Remembering The Birth Of The English Premier League


I am quickly approaching my 30th birthday. As I’m getting older I am getting a bit more nostalgic.

Lets face it I was born in 1984, the English Premier League in its current guise was founded in 1992. That means I am eight years older than the EPL!

My early memories of the competition include the sublime, the bizarre and the downright ordinary.

One image that has stayed with me from that first season was the mini Premier League trophies that the Manchester United players were given as medals. I remember thinking ‘what a cool prize that is’. I would have chopped off my left arm for one of those trophies.

Its hard to think of just one goal from the early years but my mind just keeps coming back to Tony Yeboah’s volley for Leeds Utd against Liverpool in the 95/96 season. From about 35 -4o yards the ball looped over to the Ghanian after a teammate won the ball in the air. Tony kept his eye on ball throughout and even adjusted his body so he could get in an optimum strike. What a strike it was. A volley that as soon as it left his foot was destined to go in. It flashed straight into the top righthand corner, hitting the bar, flying off the ground and smashing the roof of the net. Fantastic!

The goal celebration that springs to mind was Lee Sharpe’s ‘three amigos’. He’d score and run to the fans. As he reached the touchline he would touch his left shoulder with his right hand, then cross over and do the same with opposite hand and shoulder. Both hands would then drop to his hips, he would thrust forward and wipe off a fake moustache from his face. It may not sound much now but everyone at my school was doing that celebration after they scored.

Coventry City shirt

The strip above is one that Coventry City wore back in the first few seasons on the EPL. It isn’t my favourite but it is unforgettable. The look like silk pyjamas brought down from the clouds. Obviously players such as Micky Quinn, Peter Ndlovu and Brian Burrows wore it with great aplomb.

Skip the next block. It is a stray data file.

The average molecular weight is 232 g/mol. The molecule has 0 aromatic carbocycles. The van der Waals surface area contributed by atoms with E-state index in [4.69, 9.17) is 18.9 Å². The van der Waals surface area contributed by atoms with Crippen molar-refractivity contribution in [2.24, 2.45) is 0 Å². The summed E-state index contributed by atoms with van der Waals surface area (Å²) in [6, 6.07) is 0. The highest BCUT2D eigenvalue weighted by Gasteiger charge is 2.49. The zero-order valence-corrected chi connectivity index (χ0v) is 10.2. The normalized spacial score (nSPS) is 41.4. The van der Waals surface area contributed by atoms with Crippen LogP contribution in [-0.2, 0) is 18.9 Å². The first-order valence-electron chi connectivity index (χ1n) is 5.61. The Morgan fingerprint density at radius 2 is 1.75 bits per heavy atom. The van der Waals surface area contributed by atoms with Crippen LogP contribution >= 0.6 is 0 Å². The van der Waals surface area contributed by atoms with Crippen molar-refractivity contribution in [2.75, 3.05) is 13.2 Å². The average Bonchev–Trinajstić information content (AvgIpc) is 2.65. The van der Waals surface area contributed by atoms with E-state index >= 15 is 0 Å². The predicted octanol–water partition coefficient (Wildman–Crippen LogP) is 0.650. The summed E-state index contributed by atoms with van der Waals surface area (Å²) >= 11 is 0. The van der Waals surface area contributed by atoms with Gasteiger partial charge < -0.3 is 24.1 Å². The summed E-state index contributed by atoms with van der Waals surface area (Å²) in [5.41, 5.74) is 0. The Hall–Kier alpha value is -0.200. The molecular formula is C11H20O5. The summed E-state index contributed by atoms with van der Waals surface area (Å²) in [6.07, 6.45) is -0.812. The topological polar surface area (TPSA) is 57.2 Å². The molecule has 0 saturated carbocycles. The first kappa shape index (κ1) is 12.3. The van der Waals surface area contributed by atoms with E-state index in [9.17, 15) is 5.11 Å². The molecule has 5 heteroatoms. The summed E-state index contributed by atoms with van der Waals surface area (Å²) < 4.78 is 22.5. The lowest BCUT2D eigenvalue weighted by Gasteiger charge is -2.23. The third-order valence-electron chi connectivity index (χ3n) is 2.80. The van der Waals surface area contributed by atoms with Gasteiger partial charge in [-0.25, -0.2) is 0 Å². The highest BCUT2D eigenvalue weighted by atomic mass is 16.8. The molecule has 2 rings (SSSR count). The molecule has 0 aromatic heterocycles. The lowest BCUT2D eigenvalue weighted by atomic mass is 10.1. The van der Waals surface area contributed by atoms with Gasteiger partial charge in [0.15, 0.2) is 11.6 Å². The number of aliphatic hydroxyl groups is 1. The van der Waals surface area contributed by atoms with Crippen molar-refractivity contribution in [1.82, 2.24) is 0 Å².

I was a bit of an Everton fan growing up. Mainly because I liked the ‘Toffees’ badge. Anyway for a spell, when they weren’t really that good, they only seemed to score from set pieces. Andy Hinchcliffe would swing a ball in with his left foot, usually on top of the keeper and players like Dave Watson, Gary Ablett, Paul Rideout, Duncan Ferguson or David Unsworth would bully defences and score from a header. No joke it seemed like they scored from every corner.

I fear I am going mad. Not a week goes by when I don’t think of odd, obscure names of players from EPL’s past. Who all remembers Glenn Helder and his funky hair? The name Marco Boogers? Ronnie Rosenthal’s glorious miss? Names like Lars Bohinen, Sasa Curcic, Florin Raducioiu, Paul Walhurst, Earl Barrett, Barry Venison and Stefano Eranio haunt me in my sleep.

Now all this trivial knowledge is usually useless. But then pub quizzes or online game sites like Sporcle come along and it feels like it is all worth it.

Speaking of which, are you a big fan of the English Premier League? Do you support one of the current EPL sides? Well try this…

How well do you know your team? Quiz From Ladbrokes

It’s a fun quiz but also quite tough. It gets your brain going. The near misses hurt and the correct answers are very satisfying. Help your team out and push them up the table!

Lets you the next 22 years are just as fun and memorable.

3 Responses to “Remembering The Birth Of The English Premier League”

  1. This i great! I have the exact same irrational, frequent thought back to players gone by! (not helped by my obsession with Football Manager as a teen). Marian Pahars, Ruel Fox and Thomas Brolin come to mind!

  2. Haha some great names there!

  3. Hi Scott,

    I love this post. I’m 29 in a few months so I remember all these players, too.

    I recently took it upon myself to draw every player in the Merlin 94 sticker book, and have recently uploaded a few of the Coventry players you mention, along with some of the Everton players of that era.

    You can see my efforts here:



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